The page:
As shown in FIG. 1, a gas analyzer 10 of the present invention includes a source of radiation 12, a gas chamber 14 and a detector means 16. The detector means 16 produces an electrical signal that represents the intensity of the radiation falling on it. This electrical signal is applied to an electronic circuit 18 that converts it to a signal that represents the concentration of the gas to be measured. Electrical circuits of this type are well known in the art such a circuit using a substraction algorithm or a division algorithm.
In accordance with this invention, the source of radiation 12 is typically a small incandescent lamp that produces visible light and infrared radiation, and is positioned at one end of the gas chamber 14. A preferred source is a hot tungsten filament lamp placed in a parabolic reflector. It has been found to be particularly useful if the parabolic reflector is "defocused" to produce a ring of high intensity radiation in a generally doughnut shape instead of being focused from one point. That is, the radiation from the source is preferably directed so as to best ensure contact with the chamber inner wall, and not transverse the chamber without reflecting one or more times off the wall of the chamber. This feature allows for the use of a chamber of shorter length and aids in the formation of a homogeneous radiation output delivered to the detectors along with the design of the gas chamber 14 which is discussed in further detail below.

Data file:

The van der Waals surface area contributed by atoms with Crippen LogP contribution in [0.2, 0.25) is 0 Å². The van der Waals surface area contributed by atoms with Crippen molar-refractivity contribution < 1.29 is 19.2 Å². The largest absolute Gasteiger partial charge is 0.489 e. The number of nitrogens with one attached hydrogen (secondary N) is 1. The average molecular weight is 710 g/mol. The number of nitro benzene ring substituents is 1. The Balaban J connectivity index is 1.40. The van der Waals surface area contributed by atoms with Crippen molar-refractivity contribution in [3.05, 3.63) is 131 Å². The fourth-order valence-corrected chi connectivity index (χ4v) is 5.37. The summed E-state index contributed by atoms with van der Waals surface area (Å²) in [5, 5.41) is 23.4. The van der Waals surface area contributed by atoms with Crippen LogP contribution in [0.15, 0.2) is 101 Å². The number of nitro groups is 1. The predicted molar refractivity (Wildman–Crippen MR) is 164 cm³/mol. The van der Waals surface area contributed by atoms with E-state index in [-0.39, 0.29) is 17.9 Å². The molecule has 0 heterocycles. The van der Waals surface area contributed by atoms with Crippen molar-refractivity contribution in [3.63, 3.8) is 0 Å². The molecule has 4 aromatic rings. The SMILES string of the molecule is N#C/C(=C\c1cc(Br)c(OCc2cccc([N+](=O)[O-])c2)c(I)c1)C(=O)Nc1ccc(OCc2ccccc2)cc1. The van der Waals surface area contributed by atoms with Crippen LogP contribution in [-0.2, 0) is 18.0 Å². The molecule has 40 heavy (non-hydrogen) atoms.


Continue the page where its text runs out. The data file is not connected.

In accordance with this invention, the detector means 16 as shown in FIG. 2, has at least one sensing detector 22 and a reference detector 24 mounted on the surface of a substrate 26 such as a printed circuit board. This printed circuit board with detectors is positioned at any desired location in the optical path of the radiation from the source, but it is important that the sensing detector and the reference detector see the same radiation in the absence of the selected gas to be analyzed. One preferred design would have detectors 22, 24 positioned at the one end of gas chamber 14 adjacent each other opposite the end of the chamber containing radiation source 12. The detector members 22, 24 convert heat/light energy into an electric signal by changing capacitance or resistive properties, and should be as identical as possible. It has been found advantageous to use a pyroelectric type detector such as a 405 model made by Eltec Instruments. Associated with each gas sensing detector (for indicating the presence of the gas to be detected) is a narrow pass band filter 28 (see FIG. 2c) placed in front of the detector in the optical path between the source and detector so that the detector receives mainly radiation of a wave length that is strongly absorbed by the gas whose presence and/or concentration is to be determined. Associated with the reference detector 24 is a different narrow pass band filter 30 preferably with a center pass band close to that of the filter used with the sensing detector 22. This filter is not to be affected by the presence of gas detected by detector 22, and with detector 24 is used to be able to cancel the effects caused by variation in source intensity as well as variations in environmental conditions such as ambient temperature. This means that reference detector 24 with filter 30 must see or track the same background signal that gas detector 22 with filter 28 sees to be totally effective. The detectors 22, 24 supply a signal to electrical circuit 18.